New Publication: Cephalic muscle development in the Australian lungfish, Neoceratodus forsteri

Fig. 4 Levatores arcuum branchialium LZW 29Oct17 copy
Neoceratodus forsteri, develoment of branchial arch muscles. Top row: Sagittal sections; Levatores arcuum branchialium I-V (LAB I-V) attaching to ceratobranchiales (CB) I-V (anterior is left; stage 52/53) . Bottom row: Branchial arch muscles in in a juvenile N. forsteri, diceCT images, sagittal images; LAB (I-V) (anterior is left). See publication for details of histological staining; scale bars are 1 mm.

“Our current understanding of development and evolution of head and neck musculature in vertebrates is often based on studies in a few model organisms that might or might not be at relevant positions on a phylogenetic tree to highlight key changes from a primitive to a derived character. Lungfishes, like the Australian Lungfish, are at one such relevant position as their anatomy and ontogeny can help us to understand the changes that occurred during thewater to land transition. Methods, like diceCT, that allow us to analyze in detail the anatomy of species without destructive dissections are of increasing value as they not only to reduce the amount of specimens needed to investigate but also allow the 3D visualization of complex structures, which in turn enables us to make more precise predictions about functional changes due to differences of muscles attachments at different stages of development. Comparisons of developmental changes with differences observed during the evolution of vertebrate species will then allow us to identify highly conserved or less restricted mechanisms that play a role during the evolution of diverse species from fish to humans.”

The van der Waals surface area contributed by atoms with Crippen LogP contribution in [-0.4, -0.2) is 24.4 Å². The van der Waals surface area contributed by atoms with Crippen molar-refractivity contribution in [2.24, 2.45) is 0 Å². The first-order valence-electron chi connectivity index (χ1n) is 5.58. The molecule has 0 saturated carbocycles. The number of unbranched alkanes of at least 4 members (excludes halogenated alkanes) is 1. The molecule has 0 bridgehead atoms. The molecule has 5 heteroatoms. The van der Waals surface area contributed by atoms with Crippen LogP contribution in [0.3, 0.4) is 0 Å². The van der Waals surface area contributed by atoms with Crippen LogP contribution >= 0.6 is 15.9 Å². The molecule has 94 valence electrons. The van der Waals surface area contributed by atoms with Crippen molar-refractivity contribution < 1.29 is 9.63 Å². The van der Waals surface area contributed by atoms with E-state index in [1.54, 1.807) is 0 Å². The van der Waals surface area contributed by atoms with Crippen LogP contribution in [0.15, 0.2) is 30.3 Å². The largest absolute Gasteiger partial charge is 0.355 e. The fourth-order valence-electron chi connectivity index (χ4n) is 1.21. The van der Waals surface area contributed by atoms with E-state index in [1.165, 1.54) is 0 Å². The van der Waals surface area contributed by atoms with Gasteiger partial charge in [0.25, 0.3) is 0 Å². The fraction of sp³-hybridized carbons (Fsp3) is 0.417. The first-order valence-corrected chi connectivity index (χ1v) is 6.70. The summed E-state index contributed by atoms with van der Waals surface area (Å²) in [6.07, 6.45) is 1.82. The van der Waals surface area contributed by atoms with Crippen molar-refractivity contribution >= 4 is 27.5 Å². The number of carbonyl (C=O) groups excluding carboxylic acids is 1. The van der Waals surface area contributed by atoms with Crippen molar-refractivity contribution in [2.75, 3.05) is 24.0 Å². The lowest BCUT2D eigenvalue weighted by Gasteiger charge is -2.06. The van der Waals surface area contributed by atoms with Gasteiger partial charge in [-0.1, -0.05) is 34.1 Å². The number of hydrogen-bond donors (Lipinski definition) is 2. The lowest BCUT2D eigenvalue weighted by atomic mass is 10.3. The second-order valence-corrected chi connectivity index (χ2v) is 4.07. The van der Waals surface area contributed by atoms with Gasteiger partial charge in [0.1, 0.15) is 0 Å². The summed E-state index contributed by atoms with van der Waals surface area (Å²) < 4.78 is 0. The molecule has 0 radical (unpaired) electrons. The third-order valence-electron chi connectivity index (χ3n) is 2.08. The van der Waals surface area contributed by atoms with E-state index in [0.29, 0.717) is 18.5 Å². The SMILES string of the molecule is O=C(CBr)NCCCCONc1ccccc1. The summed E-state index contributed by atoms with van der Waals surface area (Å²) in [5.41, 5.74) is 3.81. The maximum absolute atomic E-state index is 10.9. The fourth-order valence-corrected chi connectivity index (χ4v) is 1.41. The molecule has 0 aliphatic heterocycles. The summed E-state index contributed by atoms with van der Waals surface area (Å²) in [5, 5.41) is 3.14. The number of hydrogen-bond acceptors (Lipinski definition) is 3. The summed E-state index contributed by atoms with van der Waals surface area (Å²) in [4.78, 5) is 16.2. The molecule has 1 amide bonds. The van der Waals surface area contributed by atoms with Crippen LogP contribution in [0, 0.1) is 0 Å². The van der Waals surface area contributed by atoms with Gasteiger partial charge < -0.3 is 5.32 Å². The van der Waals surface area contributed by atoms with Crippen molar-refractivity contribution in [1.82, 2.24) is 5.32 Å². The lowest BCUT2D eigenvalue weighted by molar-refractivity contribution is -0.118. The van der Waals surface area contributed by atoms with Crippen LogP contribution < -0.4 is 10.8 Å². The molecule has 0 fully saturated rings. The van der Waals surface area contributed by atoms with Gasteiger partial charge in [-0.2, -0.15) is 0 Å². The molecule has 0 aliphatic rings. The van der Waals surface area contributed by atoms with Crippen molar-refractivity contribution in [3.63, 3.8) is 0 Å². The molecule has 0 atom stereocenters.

–authors, Alice ClementJanine Ziermann (@)

Read more about Australian lungfish at the Journal of Morphology and see more work like this on ResearchGate and at PLOS ONE!

 

One thought on “New Publication: Cephalic muscle development in the Australian lungfish, Neoceratodus forsteri

  1. Pingback: DiceCT – Dr Alice Clement

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